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Christmas day presents another dinner feast on Roberta’s terrace, this time a potluck with organic lettuces, Annie’s garden arugula, enchiladas with green salsa, roasted chicken, red wine, fruit salad and Susanna Trilling‘s Mexican Chocolate Bread Pudding that Jan prepares.  The patio is filled with flowering cactus and the sunset can’t be better.

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All is well with our world.  I hope your holiday season is spectacular, too.  Feliz Navidad! Gracias a todos.

XmasCollage-37              Our next photography workshop is this summer 2014 for Dance of the Feather.  Find out more!


Merry Christmas Oaxaca, Mexico Fruit Salad Recipe

Merry Christmas and happiest holidays to you and your family!  My gift to you is this delicious recipe for easy fruit salad Mexican style, using red and green skin apples and pears for festive color of Mexico to decorate your table.  Seasoned with lime juice, organic honey, and mixed with yogurt, it is a healthy holiday treat as a dessert or side accompaniment to your dinner.  I have made this multiple times recently, adapting a recipe I learned from my neighbor Ernestina, who uses whipping cream instead of yogurt. Let’s save the calories. Enjoy! From my Teotitlan del Valle, Oaxaca, kitchen to yours.




  • 2 red-skinned apples, Delicious, MacIntosh or Gala
  • 1 green-skinned apple, Green Delicious
  • 2 pears, ripe
  • 2 small red-skinned Mexican bananas, peeled
  • 1/4 c. chopped pecans
  • juice of one medium lime
  • 1/4 c. organic honey
  • 1 c. natural yogurt (or more to taste)

Core and cut apples and pears into 1/4″ pieces.  Add to mixing bowl.  Slice bananas into 1/2″ pieces.  Add to bowl.  Add pecans.  Mix well.  Combine honey and lime juice.  Pour into fruit mixture.  Toss well.   Add yogurt.  Stir.  Refrigerate until ready to serve.  Serves 6-8.

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Optional:  Add small pieces of diced candied ginger and/or 2 T. golden raisins plumped in hot water (drained).  You can also mix in 2 T. of your favorite preserves.  Kumquat, maybe?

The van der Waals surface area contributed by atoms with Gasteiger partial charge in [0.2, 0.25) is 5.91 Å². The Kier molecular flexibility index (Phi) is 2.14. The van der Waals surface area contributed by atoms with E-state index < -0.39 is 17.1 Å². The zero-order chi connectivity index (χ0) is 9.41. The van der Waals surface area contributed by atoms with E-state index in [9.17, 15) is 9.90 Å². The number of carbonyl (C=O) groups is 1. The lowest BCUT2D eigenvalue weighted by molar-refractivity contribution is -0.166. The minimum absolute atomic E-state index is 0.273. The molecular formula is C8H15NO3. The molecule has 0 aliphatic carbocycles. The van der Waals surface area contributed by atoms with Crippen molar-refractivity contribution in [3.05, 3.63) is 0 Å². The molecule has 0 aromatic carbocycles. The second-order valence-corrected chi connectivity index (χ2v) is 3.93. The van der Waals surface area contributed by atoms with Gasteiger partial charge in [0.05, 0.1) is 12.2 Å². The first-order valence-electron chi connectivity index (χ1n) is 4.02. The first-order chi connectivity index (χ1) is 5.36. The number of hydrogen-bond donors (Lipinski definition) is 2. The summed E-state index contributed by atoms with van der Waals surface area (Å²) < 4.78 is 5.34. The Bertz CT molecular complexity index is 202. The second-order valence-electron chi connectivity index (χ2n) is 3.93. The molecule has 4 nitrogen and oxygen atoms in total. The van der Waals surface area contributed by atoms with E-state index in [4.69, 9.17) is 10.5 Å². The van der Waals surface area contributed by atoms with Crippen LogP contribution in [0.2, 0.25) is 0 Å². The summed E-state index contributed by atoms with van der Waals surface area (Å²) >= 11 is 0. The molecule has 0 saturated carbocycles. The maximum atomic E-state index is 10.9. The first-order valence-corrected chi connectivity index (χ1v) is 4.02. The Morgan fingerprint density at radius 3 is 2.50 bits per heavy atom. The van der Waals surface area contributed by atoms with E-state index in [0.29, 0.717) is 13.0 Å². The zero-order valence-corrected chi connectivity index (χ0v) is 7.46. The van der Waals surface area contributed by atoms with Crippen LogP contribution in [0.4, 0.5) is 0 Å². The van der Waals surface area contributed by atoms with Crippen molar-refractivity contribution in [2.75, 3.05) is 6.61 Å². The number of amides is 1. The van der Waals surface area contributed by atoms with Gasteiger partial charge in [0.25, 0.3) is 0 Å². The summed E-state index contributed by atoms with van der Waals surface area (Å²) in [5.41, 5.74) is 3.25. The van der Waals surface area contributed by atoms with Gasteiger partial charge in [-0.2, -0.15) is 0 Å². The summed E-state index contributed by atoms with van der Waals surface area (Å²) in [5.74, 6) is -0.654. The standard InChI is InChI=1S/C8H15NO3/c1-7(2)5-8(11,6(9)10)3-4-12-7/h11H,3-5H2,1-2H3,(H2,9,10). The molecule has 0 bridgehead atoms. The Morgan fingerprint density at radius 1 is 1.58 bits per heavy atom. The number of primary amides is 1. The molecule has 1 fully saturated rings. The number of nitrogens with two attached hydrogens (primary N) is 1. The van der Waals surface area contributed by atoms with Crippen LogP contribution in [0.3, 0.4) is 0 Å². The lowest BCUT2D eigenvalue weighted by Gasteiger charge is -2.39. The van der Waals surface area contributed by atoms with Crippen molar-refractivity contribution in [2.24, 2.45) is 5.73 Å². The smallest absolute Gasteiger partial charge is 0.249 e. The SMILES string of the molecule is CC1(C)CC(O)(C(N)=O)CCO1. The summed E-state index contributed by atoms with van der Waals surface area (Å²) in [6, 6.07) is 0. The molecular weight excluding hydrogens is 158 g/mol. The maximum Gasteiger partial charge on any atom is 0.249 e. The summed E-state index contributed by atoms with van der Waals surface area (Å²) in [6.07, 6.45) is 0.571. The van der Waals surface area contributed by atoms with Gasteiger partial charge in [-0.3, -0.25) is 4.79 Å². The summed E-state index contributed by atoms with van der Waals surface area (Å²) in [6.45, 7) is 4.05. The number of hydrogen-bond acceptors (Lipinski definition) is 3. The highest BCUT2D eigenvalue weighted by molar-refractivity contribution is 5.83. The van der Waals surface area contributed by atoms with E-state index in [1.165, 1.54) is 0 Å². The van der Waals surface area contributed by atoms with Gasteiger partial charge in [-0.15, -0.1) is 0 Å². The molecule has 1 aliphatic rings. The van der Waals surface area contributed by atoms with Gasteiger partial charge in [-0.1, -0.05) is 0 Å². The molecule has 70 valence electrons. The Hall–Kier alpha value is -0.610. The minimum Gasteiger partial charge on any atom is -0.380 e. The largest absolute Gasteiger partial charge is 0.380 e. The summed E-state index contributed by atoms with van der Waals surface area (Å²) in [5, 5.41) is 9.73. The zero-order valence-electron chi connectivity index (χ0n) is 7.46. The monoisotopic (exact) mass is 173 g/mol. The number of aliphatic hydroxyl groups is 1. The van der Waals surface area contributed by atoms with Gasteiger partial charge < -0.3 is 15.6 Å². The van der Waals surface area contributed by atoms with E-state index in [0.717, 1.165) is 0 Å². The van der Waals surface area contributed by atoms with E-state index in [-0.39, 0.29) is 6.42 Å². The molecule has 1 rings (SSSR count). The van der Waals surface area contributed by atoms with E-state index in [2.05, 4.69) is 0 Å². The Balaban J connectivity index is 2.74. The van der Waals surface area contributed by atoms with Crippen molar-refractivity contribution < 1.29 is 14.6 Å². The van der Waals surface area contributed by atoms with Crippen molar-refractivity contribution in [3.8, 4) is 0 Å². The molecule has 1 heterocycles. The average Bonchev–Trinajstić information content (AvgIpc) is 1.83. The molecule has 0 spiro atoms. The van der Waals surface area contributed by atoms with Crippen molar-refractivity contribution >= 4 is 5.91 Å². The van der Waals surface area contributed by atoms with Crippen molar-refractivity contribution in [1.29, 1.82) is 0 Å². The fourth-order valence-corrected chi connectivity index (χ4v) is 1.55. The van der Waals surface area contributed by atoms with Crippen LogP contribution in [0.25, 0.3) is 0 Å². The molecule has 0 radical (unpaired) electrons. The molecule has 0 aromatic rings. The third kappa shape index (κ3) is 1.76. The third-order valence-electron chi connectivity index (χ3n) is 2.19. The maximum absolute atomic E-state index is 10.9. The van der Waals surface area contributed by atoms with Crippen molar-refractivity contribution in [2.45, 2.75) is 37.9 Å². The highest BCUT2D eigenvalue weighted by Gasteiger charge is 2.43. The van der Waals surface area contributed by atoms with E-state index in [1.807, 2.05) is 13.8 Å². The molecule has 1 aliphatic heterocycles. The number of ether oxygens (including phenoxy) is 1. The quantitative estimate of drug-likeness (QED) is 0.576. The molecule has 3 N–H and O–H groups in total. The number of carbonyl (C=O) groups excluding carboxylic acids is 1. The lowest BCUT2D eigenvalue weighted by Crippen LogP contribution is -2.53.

Christmas in Oaxaca: Teotitlan del Valle Posadas

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For nine days and nights leading up to Christmas eve, the Zapotec village of Teotitlan del Valle, Oaxaca, Mexico recreates the journey of Joseph and Mary to Bethlehem.  Each night they sleep on the road, which means they arrive at the home of a host family who welcomes them to their courtyard, then altar room, filled with copal incense and prayers.


There is a huge feast for invited guests:  tamales, roasted beef or pork, homemade tortillas, wild turkey called guacalote.  I can smell the charcoal cook fires from a distance.

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The villagers gather at the front gate.  Hosts distribute tamales and atole (women have been cooking for days), men sip beer and mezcal, children blow whistles. The celebration is grand, festive.  Then, at around 6:30 p.m. the procession leaves the host home and passes through the streets of village, up hills, through narrow alleyways, from one side to the other,  until they come to the home of the next night’s host family and the celebration continues.

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It is both solemn and celebratory.  Women, men and children are selected by each host family to do the honors of leading the procession and light the way with handmade beeswax candles decorated with beeswax flowers, birds, and glittering pendants.  Followers cover their heads in scarves as if in church.